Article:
This societal setup must be a winner, as well as a bestseller, because the Cambridge Journal of Regions published a paper in which they propose that the concentration of small businesses in a given community can be equated with levels of public health.

Beyond the theory that eating fresh and local is good for you, it turns out that knowing your farmer, your banker, your grocer could help you live longer.

7) Realizing big-picture goals

Speaking of memorable stories, this video from ILSR does a good job of detailing one view of the ultimate impacts independent business alliances can have on shaping community futures:

I interviewed author and AMIBA co-founder, Jeff Milchen, about the good things that can happen when independents join hands. He summed it up,

“The results really speak for themselves when you look at what the impact of public education for local alliances has been in terms of shifting culture. It’s a great investment for independent businesses to partner with other independents, to do things they can’t do individually. Forming these partnerships can help them compete with the online giants.”

Getting going with a Go Local campaign, the right way

If sharing some of the above with clients has made them receptive to further exploration of what involvement in an independent business alliance might do for them, here are the next steps to take:

  1. First, find out if a Go Local/Shop Local/Buy Local/Stay Local campaign already exists in the business’ community. If so, the client can join up.
  2. If not, contact AMIBA. The good folks there will know if other local business owners in the client’s community have already expressed interest in creating an alliance. They can help connect the interested parties up.
  3. I highly, highly recommend reading through Amiba’s nice, free primer covering just about everything you need to know about Go Local campaigns.
  4. Encourage the client to publicize their intent to create an alliance if none exists in their community. Do an op ed in the local print news, put it on social media sites, talk to neighbors. This can prompt outreach from potential allies in the effort.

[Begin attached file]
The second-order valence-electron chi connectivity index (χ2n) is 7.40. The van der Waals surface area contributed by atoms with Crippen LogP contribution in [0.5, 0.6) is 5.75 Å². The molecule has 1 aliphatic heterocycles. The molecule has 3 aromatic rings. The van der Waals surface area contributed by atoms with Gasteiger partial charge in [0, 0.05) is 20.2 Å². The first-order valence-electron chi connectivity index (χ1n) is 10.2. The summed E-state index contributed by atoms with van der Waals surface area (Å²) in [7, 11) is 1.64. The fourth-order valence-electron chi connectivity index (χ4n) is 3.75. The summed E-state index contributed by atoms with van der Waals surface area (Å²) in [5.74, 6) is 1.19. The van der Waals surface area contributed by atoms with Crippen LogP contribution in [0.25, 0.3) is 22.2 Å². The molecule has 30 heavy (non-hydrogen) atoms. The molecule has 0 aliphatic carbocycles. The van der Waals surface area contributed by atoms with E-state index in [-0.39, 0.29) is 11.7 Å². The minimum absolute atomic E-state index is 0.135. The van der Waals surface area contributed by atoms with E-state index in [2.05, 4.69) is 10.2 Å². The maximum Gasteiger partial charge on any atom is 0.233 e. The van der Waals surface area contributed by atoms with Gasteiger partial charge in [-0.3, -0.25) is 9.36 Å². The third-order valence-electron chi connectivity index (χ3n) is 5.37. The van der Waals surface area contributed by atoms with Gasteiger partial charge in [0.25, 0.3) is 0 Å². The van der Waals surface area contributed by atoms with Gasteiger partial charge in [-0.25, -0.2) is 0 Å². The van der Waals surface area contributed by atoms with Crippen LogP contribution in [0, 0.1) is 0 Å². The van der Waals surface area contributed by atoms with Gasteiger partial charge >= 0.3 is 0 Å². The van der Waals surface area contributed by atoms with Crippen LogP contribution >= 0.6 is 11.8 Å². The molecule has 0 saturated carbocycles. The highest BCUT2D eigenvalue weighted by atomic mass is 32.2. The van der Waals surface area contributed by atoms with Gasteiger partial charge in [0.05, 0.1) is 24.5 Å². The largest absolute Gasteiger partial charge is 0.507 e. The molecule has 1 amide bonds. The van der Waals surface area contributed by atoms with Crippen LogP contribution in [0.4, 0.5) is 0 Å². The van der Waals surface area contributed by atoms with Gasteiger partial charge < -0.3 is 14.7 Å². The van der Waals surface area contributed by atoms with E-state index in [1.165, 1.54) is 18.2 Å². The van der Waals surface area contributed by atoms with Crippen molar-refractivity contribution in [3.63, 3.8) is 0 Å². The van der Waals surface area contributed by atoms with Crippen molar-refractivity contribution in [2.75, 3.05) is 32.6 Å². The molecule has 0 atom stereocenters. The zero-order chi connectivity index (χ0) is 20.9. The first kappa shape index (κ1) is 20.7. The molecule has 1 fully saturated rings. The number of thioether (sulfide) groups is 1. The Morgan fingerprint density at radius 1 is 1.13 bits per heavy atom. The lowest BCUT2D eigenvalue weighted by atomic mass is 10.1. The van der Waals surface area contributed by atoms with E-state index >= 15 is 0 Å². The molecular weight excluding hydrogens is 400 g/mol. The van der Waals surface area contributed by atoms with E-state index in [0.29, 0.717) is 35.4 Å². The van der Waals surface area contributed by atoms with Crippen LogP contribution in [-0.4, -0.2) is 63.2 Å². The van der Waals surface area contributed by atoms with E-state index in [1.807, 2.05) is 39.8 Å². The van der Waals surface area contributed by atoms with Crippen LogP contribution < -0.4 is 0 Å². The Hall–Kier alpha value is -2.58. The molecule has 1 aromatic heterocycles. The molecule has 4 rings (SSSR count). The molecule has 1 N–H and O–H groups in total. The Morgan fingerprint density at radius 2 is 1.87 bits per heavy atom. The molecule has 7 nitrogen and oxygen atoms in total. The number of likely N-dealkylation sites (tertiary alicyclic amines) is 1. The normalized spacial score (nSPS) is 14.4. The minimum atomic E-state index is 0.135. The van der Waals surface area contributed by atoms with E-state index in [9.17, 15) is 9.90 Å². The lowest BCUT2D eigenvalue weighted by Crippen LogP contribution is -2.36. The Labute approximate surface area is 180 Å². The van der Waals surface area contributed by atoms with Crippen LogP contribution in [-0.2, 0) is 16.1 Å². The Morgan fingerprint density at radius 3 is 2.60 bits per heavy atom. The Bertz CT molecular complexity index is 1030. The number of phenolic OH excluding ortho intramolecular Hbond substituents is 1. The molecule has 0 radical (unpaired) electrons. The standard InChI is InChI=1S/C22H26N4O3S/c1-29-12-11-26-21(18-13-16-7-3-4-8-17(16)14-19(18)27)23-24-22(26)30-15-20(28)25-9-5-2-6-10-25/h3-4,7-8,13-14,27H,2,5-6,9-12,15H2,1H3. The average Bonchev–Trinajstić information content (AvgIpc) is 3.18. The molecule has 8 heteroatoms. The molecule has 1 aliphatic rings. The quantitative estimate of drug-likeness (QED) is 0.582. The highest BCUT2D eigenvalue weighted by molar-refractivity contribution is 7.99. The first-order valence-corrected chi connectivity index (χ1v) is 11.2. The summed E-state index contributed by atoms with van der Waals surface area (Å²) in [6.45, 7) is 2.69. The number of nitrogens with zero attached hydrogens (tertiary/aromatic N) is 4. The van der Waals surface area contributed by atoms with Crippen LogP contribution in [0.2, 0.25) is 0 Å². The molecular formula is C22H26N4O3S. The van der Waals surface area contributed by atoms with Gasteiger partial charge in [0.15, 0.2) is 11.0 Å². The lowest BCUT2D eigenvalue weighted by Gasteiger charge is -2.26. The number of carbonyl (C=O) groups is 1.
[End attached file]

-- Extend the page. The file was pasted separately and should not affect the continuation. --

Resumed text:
5. A given group can determine to go it alone, but it may be better to rely on the past experience of others who have already created successful campaigns. AMIBA offers a variety of paid community training modules, including expert speakers, workshops, and on-site consultations. Each community can write in to request a quote for a training plan that will work best for them. The organization also offers a wealth of free educational materials on their website.
  6. According to AMIBA’s Jeff Milchen, a typical Buy Local campaign takes about 3-4 months to get going.

It’s important to know that Go Local campaigns can fail, due to poor execution. Here is a roundup of practices all alliances should focus on to avoid the most common pitfalls:

  1. Codify the definition of a “local” business as being independently-owned-and-run, or else big chain inclusion will anger some members and cause them to leave.
  2. Emphasize all forms of local patronage; campaigns that stick too closely to words like “buy” or “shop” overlook the small banks, service area businesses, and other models that are an integral part of the independent local economy.
  3. Ensure diversity in leadership; an alliance that fails to reflect the resources of age, race, gender/identity, political views, economics and other factors may wind up perishing from narrow viewpoints. On a related note, AMIBA has been particularly active in advocating for business communities to rid themselves of bigotry. Strong communities welcome everyone.
  4. Do the math of what success looks like; education is a major contributing factor to forging a strong alliance, based on projected numbers of what campaigns can yield in concrete benefits for both merchants and residents.
  5. Differentiate inventory and offerings so that independently-owned businesses offer something of added value which patrons can’t easily replicate online; this could be specialty local products, face-to-face time with expert staff, or other benefits.
  6. Take the high road in inspiring the community to increase local spending; campaigns should not rely on vilifying big and online businesses or asking for patronage out of pity. In other words, guilt-tripping locals because they do some of their shopping at Walmart or Amazon isn’t a good strategy. Even a 10% shift towards local spending can have positive impacts for a community!